Global emissions flatline for third consecutive year
A new report has today (14 November) revealed that global carbon emissions growth stalled for the third year in a row, but concerns remain that reduction efforts are inadequate to meet the global warming target of "well below 2C".
The Global Carbon Budget 2016 report published by the University of East Anglia (UEA) found that emissions and economic growth decoupled last year, with carbon levels flatlining despite a 3% growth in global GDP.
Negative growth rates from the world’s largest emitters, US and China, contributed significantly to the break in emissions rise, which aligns with the government pledges made at the Paris Agreement last year. However, the report suggests that current trends fall short of the reductions needed to keep global average temperature rises well below 2C.
UEA director of the Tyndall Centre professor Corinne Le Quéré said: “This third year of almost no growth in emissions is unprecedented at a time of strong economic growth. It is possible that the trajectory of global emissions has permanently deviated from the long-term growth trend.”
“The break in emissions rise is a great help for tackling climate change but it is not enough. Global emissions now need to decrease rapidly, not just stop growing. If climate negotiators in Marrakech can leverage ambitions for further cuts in emissions, we could be making a serious start to addressing climate change.”
Despite the stagnation of global emissions, the paper states the annual growth rate of atmospheric CO2 concentration reached a record high last year and remains on course to increase in 2016. The rise is attributed mainly to the lower land sink during the El Nino event.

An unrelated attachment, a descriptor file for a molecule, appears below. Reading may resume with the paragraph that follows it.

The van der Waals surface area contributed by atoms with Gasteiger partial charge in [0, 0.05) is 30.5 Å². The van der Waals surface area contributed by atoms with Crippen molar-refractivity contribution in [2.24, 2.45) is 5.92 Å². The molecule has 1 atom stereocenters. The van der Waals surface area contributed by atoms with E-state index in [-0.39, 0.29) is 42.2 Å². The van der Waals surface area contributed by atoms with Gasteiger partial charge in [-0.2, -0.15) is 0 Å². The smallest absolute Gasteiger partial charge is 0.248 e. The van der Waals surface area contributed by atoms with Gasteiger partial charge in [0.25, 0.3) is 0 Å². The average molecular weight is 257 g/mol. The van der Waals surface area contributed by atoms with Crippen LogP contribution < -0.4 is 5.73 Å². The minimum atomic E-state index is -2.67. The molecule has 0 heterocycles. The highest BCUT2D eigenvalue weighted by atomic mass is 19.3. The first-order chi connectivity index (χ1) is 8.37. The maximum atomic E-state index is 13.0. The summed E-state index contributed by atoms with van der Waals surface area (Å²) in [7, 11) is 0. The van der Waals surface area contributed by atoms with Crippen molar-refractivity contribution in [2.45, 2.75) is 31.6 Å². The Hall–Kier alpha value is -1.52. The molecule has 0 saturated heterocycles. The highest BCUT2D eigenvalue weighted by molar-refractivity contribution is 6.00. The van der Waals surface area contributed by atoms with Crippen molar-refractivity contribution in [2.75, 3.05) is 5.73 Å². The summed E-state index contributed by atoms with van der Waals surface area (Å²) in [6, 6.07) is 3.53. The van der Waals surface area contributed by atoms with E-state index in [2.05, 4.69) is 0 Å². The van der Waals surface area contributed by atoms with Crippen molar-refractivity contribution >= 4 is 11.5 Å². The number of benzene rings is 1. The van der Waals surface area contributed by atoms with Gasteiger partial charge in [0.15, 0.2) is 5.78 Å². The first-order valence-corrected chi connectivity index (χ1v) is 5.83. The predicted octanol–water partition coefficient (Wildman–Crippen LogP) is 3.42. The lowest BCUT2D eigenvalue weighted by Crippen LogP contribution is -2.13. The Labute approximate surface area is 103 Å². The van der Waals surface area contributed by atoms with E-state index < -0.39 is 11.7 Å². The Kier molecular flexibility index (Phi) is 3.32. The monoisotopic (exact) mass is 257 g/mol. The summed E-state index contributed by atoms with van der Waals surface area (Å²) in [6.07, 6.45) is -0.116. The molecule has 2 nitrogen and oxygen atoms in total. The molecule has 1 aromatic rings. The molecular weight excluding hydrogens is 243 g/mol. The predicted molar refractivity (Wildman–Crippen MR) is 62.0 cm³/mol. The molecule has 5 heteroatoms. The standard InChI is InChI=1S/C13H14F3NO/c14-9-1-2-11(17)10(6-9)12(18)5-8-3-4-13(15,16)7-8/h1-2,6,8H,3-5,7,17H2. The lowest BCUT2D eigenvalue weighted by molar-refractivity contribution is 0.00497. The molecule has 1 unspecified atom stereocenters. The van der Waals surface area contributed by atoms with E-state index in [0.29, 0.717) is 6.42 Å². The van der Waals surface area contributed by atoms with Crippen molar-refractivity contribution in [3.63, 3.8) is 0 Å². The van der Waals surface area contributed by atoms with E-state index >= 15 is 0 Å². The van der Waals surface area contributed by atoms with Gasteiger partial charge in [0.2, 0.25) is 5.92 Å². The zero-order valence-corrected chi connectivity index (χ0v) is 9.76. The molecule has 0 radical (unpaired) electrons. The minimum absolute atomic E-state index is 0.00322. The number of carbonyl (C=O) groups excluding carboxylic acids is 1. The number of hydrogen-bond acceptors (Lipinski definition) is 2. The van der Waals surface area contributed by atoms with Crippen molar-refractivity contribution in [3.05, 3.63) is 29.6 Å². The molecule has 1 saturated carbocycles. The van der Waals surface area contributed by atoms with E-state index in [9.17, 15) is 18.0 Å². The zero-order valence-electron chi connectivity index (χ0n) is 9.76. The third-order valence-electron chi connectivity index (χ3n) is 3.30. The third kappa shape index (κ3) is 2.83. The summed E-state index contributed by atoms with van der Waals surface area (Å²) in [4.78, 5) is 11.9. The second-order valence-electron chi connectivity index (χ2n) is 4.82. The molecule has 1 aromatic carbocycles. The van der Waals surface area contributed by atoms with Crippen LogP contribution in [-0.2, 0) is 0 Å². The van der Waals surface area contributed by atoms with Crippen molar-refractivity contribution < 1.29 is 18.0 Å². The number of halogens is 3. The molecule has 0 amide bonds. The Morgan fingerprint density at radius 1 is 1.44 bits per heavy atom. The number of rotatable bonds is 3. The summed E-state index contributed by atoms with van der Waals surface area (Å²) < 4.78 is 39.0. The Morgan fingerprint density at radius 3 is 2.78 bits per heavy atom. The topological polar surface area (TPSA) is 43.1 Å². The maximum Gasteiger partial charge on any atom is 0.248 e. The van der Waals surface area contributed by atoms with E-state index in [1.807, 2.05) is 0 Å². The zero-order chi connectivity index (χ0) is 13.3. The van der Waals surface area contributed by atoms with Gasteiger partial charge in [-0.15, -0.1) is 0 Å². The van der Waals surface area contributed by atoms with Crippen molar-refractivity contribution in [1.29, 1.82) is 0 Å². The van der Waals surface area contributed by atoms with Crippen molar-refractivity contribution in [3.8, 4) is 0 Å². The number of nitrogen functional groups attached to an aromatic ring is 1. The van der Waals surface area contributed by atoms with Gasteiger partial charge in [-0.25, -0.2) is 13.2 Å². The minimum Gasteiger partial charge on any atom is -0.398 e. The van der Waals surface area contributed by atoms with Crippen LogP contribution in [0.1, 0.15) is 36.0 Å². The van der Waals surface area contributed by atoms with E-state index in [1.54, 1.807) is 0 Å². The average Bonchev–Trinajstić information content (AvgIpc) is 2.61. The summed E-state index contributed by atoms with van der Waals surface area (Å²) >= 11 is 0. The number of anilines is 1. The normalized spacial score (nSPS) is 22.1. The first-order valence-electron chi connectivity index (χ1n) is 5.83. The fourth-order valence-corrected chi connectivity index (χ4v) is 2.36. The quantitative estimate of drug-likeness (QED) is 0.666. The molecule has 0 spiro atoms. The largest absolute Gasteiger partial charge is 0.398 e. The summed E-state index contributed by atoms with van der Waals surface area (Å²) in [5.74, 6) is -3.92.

The report arrives as ministers and delegates enter the second week of discussions at the COP22 climate change conference in Marrakech.
The Paris Agreement’s ambitious temperature limit of 1.5C hinges on the ability of governments to take immediate action in the next four years to speed up the pace of reducing emissions, according to a multi-sector alliance of environmental groups, development NGOs and faith groups.
In a follow up to a 2015 report which revealed that climate pledges made by developed countries are less than their ‘fair share’, the 2016 Civil Society update finds that only 30-44% of the mitigation needed in 2020 to achieve the 1.5C limit has been pledged.
The report prescribes a list of recommendations, aimed chiefly at the ongoing talks in Marrakech. Among the suggestions is a proposal for wealthy countries to sharply accelerate their domestic shifts to low-carbon economies, while at the same time intensifying cooperation with developing countries to define and drive towards a just future.
G20 governments must take action now to phase out fossil-fuel production subsidies, the report states, and terminate public support for fossil exploration. Moreover, governments are urged to increase the national targets to reduce emissions that they submitted before Paris.
Eyes on Uncle Sam
On the current trends, the world in 2030 will be between 11 to 14 gigatonnes above Paris-compatible pathways. This sense of urgency has guided governments and businesses to accelerate immediate efforts and deliver ambitious action at COP22.
The low-carbon agenda will require global leadership from the US, the world’s second biggest emitter, responsible for around 16% of the greenhouse gases (GHGs) pumped into the world’s atmosphere. The Global Carbon Budget 2016 report found that US emissions fell by 2.6% in 2015. However, these efforts could soon be derailed once President-elect Donald Trump enters the White House.
COP22 organisers have been – publicly at least – playing down the climate impact of the billionaire’s shock presidential win, but some have speculated that it could result in legal short-cuts pulling the US out of the Paris Agreement deal within a year.
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